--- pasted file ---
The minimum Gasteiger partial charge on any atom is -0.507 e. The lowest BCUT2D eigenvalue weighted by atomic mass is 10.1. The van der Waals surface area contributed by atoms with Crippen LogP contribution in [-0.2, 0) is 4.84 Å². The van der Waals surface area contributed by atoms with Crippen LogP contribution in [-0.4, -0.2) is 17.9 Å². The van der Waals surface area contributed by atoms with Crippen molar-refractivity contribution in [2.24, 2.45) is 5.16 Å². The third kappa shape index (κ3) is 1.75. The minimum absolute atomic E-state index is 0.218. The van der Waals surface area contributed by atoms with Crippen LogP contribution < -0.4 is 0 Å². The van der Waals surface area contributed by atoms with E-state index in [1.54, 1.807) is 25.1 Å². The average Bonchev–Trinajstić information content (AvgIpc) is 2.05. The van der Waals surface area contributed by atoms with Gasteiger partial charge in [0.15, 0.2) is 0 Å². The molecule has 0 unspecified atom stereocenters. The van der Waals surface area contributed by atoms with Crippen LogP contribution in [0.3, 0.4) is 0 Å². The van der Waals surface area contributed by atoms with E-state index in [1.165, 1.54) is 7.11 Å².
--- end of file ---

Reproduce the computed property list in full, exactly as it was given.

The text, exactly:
The minimum Gasteiger partial charge on any atom is -0.507 e. The lowest BCUT2D eigenvalue weighted by atomic mass is 10.1. The van der Waals surface area contributed by atoms with Crippen LogP contribution in [-0.2, 0) is 4.84 Å². The van der Waals surface area contributed by atoms with Crippen LogP contribution in [-0.4, -0.2) is 17.9 Å². The van der Waals surface area contributed by atoms with Crippen molar-refractivity contribution in [2.24, 2.45) is 5.16 Å². The third kappa shape index (κ3) is 1.75. The minimum absolute atomic E-state index is 0.218. The van der Waals surface area contributed by atoms with Crippen LogP contribution < -0.4 is 0 Å². The van der Waals surface area contributed by atoms with E-state index in [1.54, 1.807) is 25.1 Å². The average Bonchev–Trinajstić information content (AvgIpc) is 2.05. The van der Waals surface area contributed by atoms with Gasteiger partial charge in [0.15, 0.2) is 0 Å². The molecule has 0 unspecified atom stereocenters. The van der Waals surface area contributed by atoms with Crippen LogP contribution in [0.3, 0.4) is 0 Å². The van der Waals surface area contributed by atoms with E-state index in [1.165, 1.54) is 7.11 Å².